The fruits don't exactly travel between different climates season by season, but they are quite capable of traveling on their own.
Coconuts come from one of several plants that spread themselves using drift seeds, which can travel for thousands of miles over by floating in the ocean until they land on distant shores. If a coconut falls into the ocean, its buoyant husk allows it to travel wherever the ocean currents lead it.
The question remains: could a coconut possibly migrate from its native tropical climate to a more temperate region, such as (and this is just off the top of my head, mind you) the Medieval Anglo-Saxon kingdom of Mercia, located in modern-day England?
To answer that, we need to take a look at where coconuts grow, and how ocean currents work.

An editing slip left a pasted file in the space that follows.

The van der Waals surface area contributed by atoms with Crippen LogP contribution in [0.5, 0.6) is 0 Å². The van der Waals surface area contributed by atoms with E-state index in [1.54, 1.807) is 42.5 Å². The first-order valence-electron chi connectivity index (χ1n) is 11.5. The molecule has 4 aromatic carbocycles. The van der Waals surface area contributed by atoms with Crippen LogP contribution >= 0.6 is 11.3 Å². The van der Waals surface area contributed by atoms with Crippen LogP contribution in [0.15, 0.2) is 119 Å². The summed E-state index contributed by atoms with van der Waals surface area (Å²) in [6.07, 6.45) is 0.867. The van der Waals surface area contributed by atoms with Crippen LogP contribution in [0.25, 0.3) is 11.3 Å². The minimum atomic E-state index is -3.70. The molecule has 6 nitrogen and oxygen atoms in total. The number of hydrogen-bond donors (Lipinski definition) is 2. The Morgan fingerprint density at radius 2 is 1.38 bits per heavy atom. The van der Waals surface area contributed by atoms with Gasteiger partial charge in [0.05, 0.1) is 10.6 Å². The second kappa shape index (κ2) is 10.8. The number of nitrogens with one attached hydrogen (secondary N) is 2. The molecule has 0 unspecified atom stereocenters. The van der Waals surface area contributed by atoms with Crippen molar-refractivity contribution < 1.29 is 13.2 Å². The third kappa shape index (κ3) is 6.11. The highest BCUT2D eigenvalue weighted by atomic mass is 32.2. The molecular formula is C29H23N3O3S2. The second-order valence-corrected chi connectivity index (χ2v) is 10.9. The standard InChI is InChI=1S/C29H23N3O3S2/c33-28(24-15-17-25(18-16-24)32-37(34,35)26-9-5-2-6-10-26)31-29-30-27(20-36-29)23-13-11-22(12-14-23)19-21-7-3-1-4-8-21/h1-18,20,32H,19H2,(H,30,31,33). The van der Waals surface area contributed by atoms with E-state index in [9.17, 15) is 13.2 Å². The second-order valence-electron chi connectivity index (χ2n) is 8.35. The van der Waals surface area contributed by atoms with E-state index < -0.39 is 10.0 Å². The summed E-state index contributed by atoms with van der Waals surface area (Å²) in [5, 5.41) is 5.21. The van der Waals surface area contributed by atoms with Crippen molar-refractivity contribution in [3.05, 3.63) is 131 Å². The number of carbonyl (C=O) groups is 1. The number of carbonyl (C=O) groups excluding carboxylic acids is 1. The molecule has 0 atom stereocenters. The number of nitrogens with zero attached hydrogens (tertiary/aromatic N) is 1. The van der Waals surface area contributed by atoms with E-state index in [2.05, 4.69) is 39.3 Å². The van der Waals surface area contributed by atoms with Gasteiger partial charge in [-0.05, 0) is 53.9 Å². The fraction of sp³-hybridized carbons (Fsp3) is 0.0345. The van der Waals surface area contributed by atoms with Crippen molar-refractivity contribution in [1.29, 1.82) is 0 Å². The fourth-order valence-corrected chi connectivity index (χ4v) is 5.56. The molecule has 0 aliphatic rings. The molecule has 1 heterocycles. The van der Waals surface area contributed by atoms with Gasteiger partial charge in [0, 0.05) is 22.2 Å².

There, does that clarify everything?
Ocean currents have been known to spread debris to locations far away from its point of origin. One noteworthy example comes from 1992, when a shipping crate containing 28,000 rubber ducks was lost at sea near Hong Kong. The ducks traveled across the currents for years, washing up on the shores of Australia, Argentina, Alaska, Washington state, New England, and eventually the east coast of England itself.
After falling off the ship, the rubber ducks were swept along by the Kuroshio Current, a current which also passes by the Philippines. Since coconuts have grown in the Philippines for millenia, a medieval Filipino coconut could well have followed the same oceanic path as the rubber ducks from Hong Kong.
The kingdom of Mercia included small sections of England's east coast, so it's possible that some wayward coconuts could have been swept to the kingdom's shores and picked up by a travelling king with aspirations of uniting the land.
However, he'd likely have no idea how the coconuts got there, which is a shame. You have to know these things when you're a king, you know.